Creating and manipulating objects

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In a procedural rule, you can instantiate an object and access its member. You may access the object member if you want to:

  • Read or set a property value
  • Invoke a method on the object
Note pinned.pngIn this article we used Procedure logic, but the same principal applies to all the other types of logic (i.e., Flow, DecisionTable, Validation, etc.

Defining and instantiating

The first step in creating an object is to define a parameter that can be use to access the newly instantiated object. To define a parameter, we simply use the Declaration section and use the Define command.

For example, in the following sample rule we have defined three parameters:

  1. <Procedure name="Sample1" enabled="true">
  3.   <Declaration>
  4.     <Define name="time" direction="out" />
  5.     <Define name="item" direction="out" />
  6.     <Define name="discount" direction="out" />
  7.     <Define name="hasPassedvalidation" direction="out" />
  8.     <Define name="firstName" direction="out" />
  9.     <Define name="firstNameLength" direction="out" />
  10.   </Declaration>
  12. </Procedure>

Please note that the defined parameters do not need to specify types.

Primitive types

Primitive types do not need instantiation. For example, a string can be assigned to the parameters just by using Var command. We will describe this later.

Complex and Custom types

In a complex type, the rule must create an instance (if not created yet) and then reference the parameter to access the members. To create an instance, you can use

  1. New command
  2. Var and use of new or newOf functions.
Usine New Command

Let's say we want to create a DateTime and assign it to our defined parameter named time.

  1. <New name="time" type="System.DateTime">
  2.   <Constructor />
  3. </New>

Of with no Constructor when no parameter is required.

  1. <New name="time" type="System.DateTime"/>

Note that the Constructor calls the default constructor on the type to instantiate it. However, there might be some types in which you may need to use other overloads of constructors. To do that you need to pass some input values to the constructor arguments. In such cases you can use the Param command.

  1. <New name="start">
  2.   <Constructor>
  3.     <Param value="10i"/>
  4.     <Param value="30i"/>
  5.     <Param value="0i"/>
  6.   </Constructor>
  7. </New>
Custom types

In some scenarios you need to create a specific type (your application`s types) that is located in an your assembly. Then you have to specify the type information in the New command.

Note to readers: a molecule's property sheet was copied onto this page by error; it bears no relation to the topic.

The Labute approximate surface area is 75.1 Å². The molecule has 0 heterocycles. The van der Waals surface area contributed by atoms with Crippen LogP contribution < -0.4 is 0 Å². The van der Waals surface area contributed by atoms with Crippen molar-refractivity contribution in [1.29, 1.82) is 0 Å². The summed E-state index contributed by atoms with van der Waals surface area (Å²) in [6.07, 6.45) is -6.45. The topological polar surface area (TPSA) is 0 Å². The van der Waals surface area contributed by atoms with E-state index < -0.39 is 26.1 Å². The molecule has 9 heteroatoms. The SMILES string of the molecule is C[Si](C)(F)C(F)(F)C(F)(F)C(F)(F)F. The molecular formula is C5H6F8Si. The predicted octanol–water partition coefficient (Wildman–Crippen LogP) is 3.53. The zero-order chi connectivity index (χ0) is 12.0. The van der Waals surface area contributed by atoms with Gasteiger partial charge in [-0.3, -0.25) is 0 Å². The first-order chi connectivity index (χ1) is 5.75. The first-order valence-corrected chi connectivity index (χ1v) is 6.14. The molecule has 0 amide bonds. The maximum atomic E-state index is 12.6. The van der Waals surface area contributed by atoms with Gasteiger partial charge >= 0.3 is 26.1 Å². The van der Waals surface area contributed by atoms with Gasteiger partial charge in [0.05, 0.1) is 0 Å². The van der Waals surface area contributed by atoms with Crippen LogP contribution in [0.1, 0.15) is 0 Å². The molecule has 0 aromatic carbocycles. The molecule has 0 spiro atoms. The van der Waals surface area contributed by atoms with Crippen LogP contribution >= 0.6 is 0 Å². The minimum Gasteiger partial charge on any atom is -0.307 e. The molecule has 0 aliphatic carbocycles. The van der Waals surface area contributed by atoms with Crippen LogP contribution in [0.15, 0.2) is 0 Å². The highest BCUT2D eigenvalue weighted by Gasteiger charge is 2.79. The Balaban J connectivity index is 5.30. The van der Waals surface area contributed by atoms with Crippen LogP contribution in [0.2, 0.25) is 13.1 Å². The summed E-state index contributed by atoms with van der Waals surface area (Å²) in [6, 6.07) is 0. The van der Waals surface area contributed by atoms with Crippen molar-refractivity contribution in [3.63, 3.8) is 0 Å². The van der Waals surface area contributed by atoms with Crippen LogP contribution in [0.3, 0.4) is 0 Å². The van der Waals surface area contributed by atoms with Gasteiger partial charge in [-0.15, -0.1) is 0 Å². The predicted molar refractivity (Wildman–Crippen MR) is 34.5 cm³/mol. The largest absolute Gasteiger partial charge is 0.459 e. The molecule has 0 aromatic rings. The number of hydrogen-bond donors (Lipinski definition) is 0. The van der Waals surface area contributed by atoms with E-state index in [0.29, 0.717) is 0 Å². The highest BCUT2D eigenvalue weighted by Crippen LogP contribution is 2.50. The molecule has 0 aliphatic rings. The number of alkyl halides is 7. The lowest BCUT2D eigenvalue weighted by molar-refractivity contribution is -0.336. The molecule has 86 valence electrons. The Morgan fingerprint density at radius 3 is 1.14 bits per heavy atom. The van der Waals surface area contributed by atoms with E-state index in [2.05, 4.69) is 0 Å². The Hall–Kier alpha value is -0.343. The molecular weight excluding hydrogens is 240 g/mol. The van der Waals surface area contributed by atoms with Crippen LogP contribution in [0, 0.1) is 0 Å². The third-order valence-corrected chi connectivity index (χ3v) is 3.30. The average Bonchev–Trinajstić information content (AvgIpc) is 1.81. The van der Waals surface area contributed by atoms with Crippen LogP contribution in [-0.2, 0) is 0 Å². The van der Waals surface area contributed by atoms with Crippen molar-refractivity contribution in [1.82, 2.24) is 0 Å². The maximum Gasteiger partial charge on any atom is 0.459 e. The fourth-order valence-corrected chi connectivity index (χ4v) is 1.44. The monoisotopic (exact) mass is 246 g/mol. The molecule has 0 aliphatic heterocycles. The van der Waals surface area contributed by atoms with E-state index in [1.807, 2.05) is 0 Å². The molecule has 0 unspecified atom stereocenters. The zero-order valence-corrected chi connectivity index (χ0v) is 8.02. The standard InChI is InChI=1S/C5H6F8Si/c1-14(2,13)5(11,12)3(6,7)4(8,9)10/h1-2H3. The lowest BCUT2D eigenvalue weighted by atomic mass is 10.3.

1. <New name="item" 
  2.      assembly="SampleApplication.Library.dll" type="Entities.Person">
  3.   <Constructor>
  4.     <Param value='"Arash"'/>
  5.   </Constructor>
  6. </New>

Or if you have setup the typeId information in the execution context, you can only specify the typeId.

  1. <New name="item" 
  2.      typeId="Person">
  3.   <Constructor>
  4.     <Param value='"Arash"'/>
  5.   </Constructor>
  6. </New>

To setup the typeId you have to use the following code to register type identifiers before executing the procedural engine.

  1. byte[] procedure=... // loading the rule content here.
  2. var engine = RuntimeEngine.FromXml(procedure);
  3. engine.OnRunning = (e)=> e.ExecutorSetup.TypeIdRegistry.Register("Person", typeof(Officer));
Using expressions

At the expression level, new and newOf are functions that create new instances of a type. These functions are part of the standard expression languages and are explained here. You can evaluate the expressions in Procedural and Validation logic using Var commands.

  1. <Procedure name="new date time sample>
  2. 	<Declaration>
  3. 		<Define name="obj" direction="out" />
  4. 		<Using path="System.DateTime" />
  5. 	</Declaration>
  7. 	<Var value="obj = new(DateTime, 1977, 3, 1)"/>
  8. </Procedure>

Read and write properties

When an object exists: either by instantiating using the methods we described here or by being passed by application, then in your logic you can access its properties to read or set new values. You can use Var commands to access its properties, set a values parameter or set a value to an object`s property. All Var commands must have a name setting. The name would refer to the name of a defined parameter in the rule based on the current Scope scope. If the scope is not defined, it refers to the root declaration section of the rule.

Please note you can use this command in Validation and Decision logic as well

To start with a simple example, let's try to set a string value like "Arash" to our defined variable named name.